Sunday, June 25, 2017

Loose Parts in the Housekeeping Area

I first introduced loose parts play into my three-year-old classroom five years ago. There were already loose parts in my classroom, but not that I had brought in with the specific intention of children using them in open ended ways for their own purposes. The science shelves had baskets of rocks, acorns, and shells with the intention that the children would experience “science” by studying these natural objects with the magnifying glasses and mirrors neatly arranged next to them. They rarely did. But what they did do was take out the rocks and shells, line them up, arrange them into circles and designs, fill bowls, bags, purses, and baskets, and carry them to other parts of the classroom, where most often, they turned into pretend food.

At the same time, my co-teacher and I noticed that there wasn’t much play in the housekeeping/kitchen area. Children went into the area, but didn’t seem to be pretending or even interacting with each other. They’d take out pieces of plastic food and hold a plastic apple or orange tightly in hand, or fiddle with the knobs on the pretend stove, but there wasn’t much social or complex play going on. We decided to see what would happen if we changed the materials: if we took out the plastic food that wasn’t eliciting play, and replaced it with the baskets of rocks, acorns, and tree circles that the children found so engaging. We added dried plants that gave the suggestion of food, but weren’t clearly representing familiar foods like the plastic playsets were.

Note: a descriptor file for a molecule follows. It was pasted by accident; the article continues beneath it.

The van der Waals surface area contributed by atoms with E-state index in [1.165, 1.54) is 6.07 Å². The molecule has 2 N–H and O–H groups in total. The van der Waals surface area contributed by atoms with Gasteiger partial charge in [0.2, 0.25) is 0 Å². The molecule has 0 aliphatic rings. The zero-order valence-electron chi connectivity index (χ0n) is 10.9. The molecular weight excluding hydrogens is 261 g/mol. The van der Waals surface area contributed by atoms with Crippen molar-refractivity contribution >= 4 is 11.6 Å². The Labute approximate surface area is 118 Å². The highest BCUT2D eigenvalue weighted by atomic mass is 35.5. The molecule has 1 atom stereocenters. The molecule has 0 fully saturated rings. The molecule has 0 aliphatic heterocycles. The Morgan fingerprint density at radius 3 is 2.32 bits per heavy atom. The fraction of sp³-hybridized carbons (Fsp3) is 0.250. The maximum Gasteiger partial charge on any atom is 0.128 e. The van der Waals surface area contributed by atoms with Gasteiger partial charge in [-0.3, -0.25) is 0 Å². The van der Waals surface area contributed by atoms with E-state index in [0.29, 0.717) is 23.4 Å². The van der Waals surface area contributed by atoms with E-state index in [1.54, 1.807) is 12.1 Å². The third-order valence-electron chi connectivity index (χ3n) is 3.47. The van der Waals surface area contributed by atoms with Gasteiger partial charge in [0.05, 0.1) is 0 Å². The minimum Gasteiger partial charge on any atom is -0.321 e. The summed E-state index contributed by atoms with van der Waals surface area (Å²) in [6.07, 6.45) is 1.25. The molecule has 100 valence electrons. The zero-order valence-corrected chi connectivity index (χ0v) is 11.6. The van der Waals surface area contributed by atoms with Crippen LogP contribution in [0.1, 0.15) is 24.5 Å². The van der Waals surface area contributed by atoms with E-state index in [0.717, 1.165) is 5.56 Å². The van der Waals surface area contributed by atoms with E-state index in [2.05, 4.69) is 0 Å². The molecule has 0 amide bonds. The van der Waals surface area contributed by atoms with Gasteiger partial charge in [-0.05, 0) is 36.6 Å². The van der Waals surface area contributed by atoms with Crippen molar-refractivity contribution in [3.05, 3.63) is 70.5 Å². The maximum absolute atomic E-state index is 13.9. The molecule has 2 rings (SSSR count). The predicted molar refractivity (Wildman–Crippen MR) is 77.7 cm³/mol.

Right away we noticed a difference. 

There children immediately began to spend more time in the housekeeping area, filling plates and cups and arranging materials on plates. 

The social play increased too, as the activity turned from picking up a single piece of plastic fruit to complex negotiations of passing baskets around, trading pieces, and passing out objects to each other. The rocks, acorns, and tree circles became ice cream, cookies, and soup. Conflict about sharing and turn taking disappeared, because there was so much of each item. Our plastic playset had only one or two of each kind of fruit, but we had a nearly limitless amount of pebbles and acorns that could be passed around so everyone could have some.

As loose parts play took hold in the classroom, the children’s play in every area transformed. Baskets of shells or wooden tree circles were no longer just for “science”. The children brought them to the housekeeping area, hid them in the sensory table, and added them to manipulative and block constructions. As time went by, and in following years, the housekeeping area became less a distinct place intended for pretend cooking, but more a just piece of furniture that looked like kitchen equipment, that was used to hold the rocks, glass beads, dried plants, pom poms, wood circles, and other objects that the children used in infinite ways of their own choosing. They often still used the loose parts as pretend food, but they felt free to use these materials in other ways as well, which is what I wanted as a teacher – not for children to use the materials the way I intended them, but for them to figure out – and act on - their own intentions.

For more about intentional planning for loose parts play: